Why Raza Academy’s ‘peaceful protests’ in Maharashtra invariably turn violent and take communal colours
To understand the mindset of those running this Academy, one has to look into the exclusivist Sunni-Barelvi ideology
Three protest rallies taken out in Maharashtra on Friday to condemn the alleged violence on Muslims in Tripura turned violent in Amravati city, Nanded city and Malegaon. In Nanded, stones were hurled at police vans, injuring two cops. In Malegaon and Amravati, protestors set ablaze shops and police vehicles, prompting the riot squad to be dispatched to thwart the turmoil.
As per Maharashtra home minister Dilip Walse Patil, Raza Academy was one of the main organisers of these rallies in numerous locations to submit a memorandum to the authorities, albeit the protests took a violent turn. It’s not the first time this Islamist group’s rally has turned violent.
Raza Academy rose to prominence after a 2012 morcha at the Azad Maidan (Mumbai) turned violent, forcing the police to open fire in retaliation. The demonstration was organised in protest against the Burmese Army’s alleged atrocities against Rohingya Muslims.
This time too, in the name of alleged violence against Muslims in Tripura, innocent people in distant Maharashtra were subjected to violence, and shops and vehicles were torched.
As per reports, Raza Academy was founded in 1978 in Mumbai to publish and propagate the work of Sunni leader Ahmed Raza Khan, who lived in the 20th Century. Interestingly, its founder and president Saeed Noori did not even receive a formal Islamic education. He was into the sewing thread business when he decided to become a leader of Sunni Islam.
The academy is a self-proclaimed Sunni Barelvi organisation.
“A Sunni Barelvi organisation of the Indian Sunni Muslims which promotes Islamic beliefs through publications and
research,” reads the academy’s bio on Instagram. Its acts have, however, not been confined to publications and research.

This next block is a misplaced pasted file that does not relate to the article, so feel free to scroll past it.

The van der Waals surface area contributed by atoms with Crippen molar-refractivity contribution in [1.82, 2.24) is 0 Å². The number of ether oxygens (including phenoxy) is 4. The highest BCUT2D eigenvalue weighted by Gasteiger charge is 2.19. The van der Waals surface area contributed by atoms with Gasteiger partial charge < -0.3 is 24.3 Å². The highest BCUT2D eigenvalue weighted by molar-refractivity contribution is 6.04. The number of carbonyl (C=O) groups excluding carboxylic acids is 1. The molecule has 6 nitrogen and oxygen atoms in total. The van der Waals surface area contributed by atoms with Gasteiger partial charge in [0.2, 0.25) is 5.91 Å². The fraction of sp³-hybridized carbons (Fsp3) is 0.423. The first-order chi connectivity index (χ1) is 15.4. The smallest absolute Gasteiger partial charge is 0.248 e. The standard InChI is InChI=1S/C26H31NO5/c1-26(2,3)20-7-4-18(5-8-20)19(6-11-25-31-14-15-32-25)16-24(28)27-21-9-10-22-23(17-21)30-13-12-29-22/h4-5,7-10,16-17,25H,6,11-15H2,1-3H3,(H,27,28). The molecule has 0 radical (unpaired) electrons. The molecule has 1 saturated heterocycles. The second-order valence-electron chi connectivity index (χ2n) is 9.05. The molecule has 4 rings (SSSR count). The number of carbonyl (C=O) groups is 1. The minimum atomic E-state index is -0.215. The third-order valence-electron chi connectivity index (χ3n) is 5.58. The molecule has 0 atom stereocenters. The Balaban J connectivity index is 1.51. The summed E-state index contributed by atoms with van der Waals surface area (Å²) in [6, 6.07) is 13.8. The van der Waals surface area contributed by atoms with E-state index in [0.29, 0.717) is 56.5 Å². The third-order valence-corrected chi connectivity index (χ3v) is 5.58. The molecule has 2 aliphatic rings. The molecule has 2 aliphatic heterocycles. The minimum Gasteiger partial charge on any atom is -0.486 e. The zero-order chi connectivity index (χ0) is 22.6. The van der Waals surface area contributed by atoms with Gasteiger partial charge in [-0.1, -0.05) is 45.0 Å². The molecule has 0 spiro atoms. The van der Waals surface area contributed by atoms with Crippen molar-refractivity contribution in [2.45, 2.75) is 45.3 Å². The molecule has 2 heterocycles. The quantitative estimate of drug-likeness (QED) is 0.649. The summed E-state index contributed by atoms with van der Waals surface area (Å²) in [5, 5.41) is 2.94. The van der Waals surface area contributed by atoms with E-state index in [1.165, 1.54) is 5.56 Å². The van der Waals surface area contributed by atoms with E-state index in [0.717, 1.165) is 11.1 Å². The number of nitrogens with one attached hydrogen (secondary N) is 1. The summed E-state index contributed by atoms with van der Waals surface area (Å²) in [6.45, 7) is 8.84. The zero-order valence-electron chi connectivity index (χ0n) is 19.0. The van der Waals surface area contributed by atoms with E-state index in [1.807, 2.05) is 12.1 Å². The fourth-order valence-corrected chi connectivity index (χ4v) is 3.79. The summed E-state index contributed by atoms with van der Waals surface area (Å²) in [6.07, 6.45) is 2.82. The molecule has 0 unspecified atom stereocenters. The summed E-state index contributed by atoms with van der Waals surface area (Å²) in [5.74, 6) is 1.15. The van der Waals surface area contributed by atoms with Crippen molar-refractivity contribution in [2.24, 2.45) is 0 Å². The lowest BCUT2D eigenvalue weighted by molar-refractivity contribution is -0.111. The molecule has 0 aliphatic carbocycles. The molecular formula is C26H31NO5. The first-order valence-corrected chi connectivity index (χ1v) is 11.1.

Is it, therefore, any surprise that the same organisation has demanded a blasphemy law inspired by the Sharia, the arrest of Wasim Rizvi for suggesting reforms in Islam, and even protested against the Saudis for opening cinema halls in Mecca and Medina? Last year, this very outfit had demanded that Muslim countries issue a fatwa against French president Emmanuel Macron after cartoons on Prophet Mohammed by Charlie Hebdo were projected onto government buildings.
To understand the mindset of those running this academy, one has to look into the Sunni-Barelvi worldview. The Sunni-Hanafi sect accounts for 80 percent of the Indian Muslim population, and the Barelvis, or Ahl-e-Sunnat or Ala-Hazrat, is one of two Islamic teaching centres in India, the other being Deoband.
The Fataawa-i-Razvia of Barelvis enunciates the exclusivist, separatist, and supremacist idea of Islam and gives sanction to armed jihad; for it is the duty of every Muslim to ceaselessly strive for Dar-ul-Islam (house of Islam), when he lives in a land of infidels, called Dar-ul-Harb (house of war). They believe that no Muslim should be ruled by a non-believer and certainly not by a mushreek (idolator).
Looking back into history, Barelvis had also bolstered the Muslim League and the British for India to be partitioned on religious lines. The likes of Raza Academy hail and venerate the Barelvi school of thought.
It’s ironic to see this Islamist outfit not receiving the kind of flak it deserves from both the government as well as the liberal block. The academy has been vocal about its exclusivist ideology and despite that no serious effort has been put to question its Islamist worldview and curb its spread. There has been no liberal intellectual challenge to this exclusivist ideology, especially among the Muslim community.
How do such Islamist organisations manage to not just survive but also thrive in democratic India? Is it because of the innate tolerance and generosity ingrained in the Bharatiya culture? Is our eclectic outlook helping them have a free run across the country?
The fake narrative mobilised in the name of Tripura violence, followed by vandalism in Maharashtra, raises a big question on why India continues to suffer the wounds of the Barelvi ideology that had created Pakistan.
The writer is an educationist and social activist from Surat. Views expressed are personal.
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